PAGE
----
Anderson said distance information is critical for DoD and commercial industry. For example, she said, commercial contracts negotiated by the Military Traffic Management Command influence nearly $4 billion worth of commercial transportation services annually. In 1997, the command loaded and discharged 11.5 million tons of cargo. During the same period, personal property shipments totaled about 650,000 household goods shipments and 110,000 vehicle shipments.
"Another thing that doesn't exist today that Dr. Hamre wants is mileage information for overseas areas -- the Pacific and Europe," Anderson said. In the end, a mileage package called PC*MILER was selected as the single provider for distance information in the continental United States, Europe and the Pacific.
The single-provider process will affect how DoD and commercial carriers do business. Anderson pointed out that most carriers are paid based on mileage.
"Ideally, we want everyone, DoD and commercial partners, to have the same source for mileage information, so when bills go to finance for payment, it would ensure what the carrier and DoD user reports as the mileage is the mileage of record," she said. "Policy will not mandate the carrier industry use our system to do business with DoD. However, the Defense Table of Official Distances and PC*Miler will be the sources used for travel, transportation payment and audit purposes."
"We're working with the American Trucking Association, American Moving and Storage Association and other carrier associations," Anderson said. "Interest in our system is emerging from the carrier industry and we continue to address their concerns. Other government agencies are also interested in what we're doing. We've received many positive comments about it."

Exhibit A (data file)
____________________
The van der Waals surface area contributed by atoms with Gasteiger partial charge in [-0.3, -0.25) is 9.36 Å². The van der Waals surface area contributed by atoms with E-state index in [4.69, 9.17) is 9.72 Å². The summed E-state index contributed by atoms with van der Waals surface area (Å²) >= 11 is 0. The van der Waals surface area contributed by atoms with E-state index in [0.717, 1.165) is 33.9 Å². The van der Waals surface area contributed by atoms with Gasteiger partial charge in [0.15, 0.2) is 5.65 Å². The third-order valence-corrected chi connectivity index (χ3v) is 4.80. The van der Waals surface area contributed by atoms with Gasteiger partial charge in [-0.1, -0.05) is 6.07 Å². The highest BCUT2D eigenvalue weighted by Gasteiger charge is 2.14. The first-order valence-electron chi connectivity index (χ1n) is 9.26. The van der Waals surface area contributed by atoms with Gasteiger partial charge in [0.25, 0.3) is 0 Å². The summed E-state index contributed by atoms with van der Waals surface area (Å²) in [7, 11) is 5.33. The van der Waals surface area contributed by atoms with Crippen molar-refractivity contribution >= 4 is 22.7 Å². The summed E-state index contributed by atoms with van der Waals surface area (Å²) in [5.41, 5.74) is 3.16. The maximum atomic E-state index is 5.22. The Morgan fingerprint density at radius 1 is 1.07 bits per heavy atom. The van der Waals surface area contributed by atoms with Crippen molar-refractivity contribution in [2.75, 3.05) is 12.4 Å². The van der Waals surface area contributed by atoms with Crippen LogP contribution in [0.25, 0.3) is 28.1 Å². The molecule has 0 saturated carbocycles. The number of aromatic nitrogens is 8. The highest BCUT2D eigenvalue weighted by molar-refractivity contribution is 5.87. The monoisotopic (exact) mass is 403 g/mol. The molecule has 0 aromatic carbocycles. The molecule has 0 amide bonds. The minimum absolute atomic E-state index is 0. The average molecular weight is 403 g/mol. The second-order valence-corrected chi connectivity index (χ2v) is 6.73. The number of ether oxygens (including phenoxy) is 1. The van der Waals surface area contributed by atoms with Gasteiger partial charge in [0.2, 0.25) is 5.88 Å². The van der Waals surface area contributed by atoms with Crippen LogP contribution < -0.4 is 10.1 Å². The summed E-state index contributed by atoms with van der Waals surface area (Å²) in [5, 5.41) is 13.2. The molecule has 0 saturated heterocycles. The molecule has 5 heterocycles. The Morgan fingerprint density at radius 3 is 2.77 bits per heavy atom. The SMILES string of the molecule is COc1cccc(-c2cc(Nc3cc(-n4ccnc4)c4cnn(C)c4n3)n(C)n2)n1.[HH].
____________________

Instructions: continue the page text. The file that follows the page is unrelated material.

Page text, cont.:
The new distance information also benefits service members who elect to move themselves, Anderson noted. "We want to ensure service members are being paid for the right mileage from the single source so there won't be any disputes. Service members will be able to go to their personal property office and find out how much they will be paid to make their own move."
Knowing the distance and routes taken by carriers and service members is an important part of making the system work and helps support budget forecasting, she noted.
"The shortest route may not be the most practical route for personnel travel," Anderson said. "Shortest mileage means getting there by the most direct route," she said. "Practical mileage means not going the quickest route, but going with what's practical-- for instance, taking a longer route that doesn't have heavy tolls. The travel community will use practical distance calculations for travel reimbursement."
When the system is in place, DoD travel specialists will have fast access to mileage information on the Internet. "They'll be able to key in their password, city, state and zip code and get the information they need," Anderson said. "Those handling freight and household goods will be able to capture mileage from installation to installation, such as from Fort Lewis, Wash., to Fort Bragg, N.C." CD-ROMs will be available for users with no Web access.
"And there's help for users who can't determine the correct spellings for certain locations," Anderson said. "For example, a user may type in "FT, GA," hit enter, and all the Army forts in Georgia will appear."
More information about the new mileage system is available at http://www.dtod.com.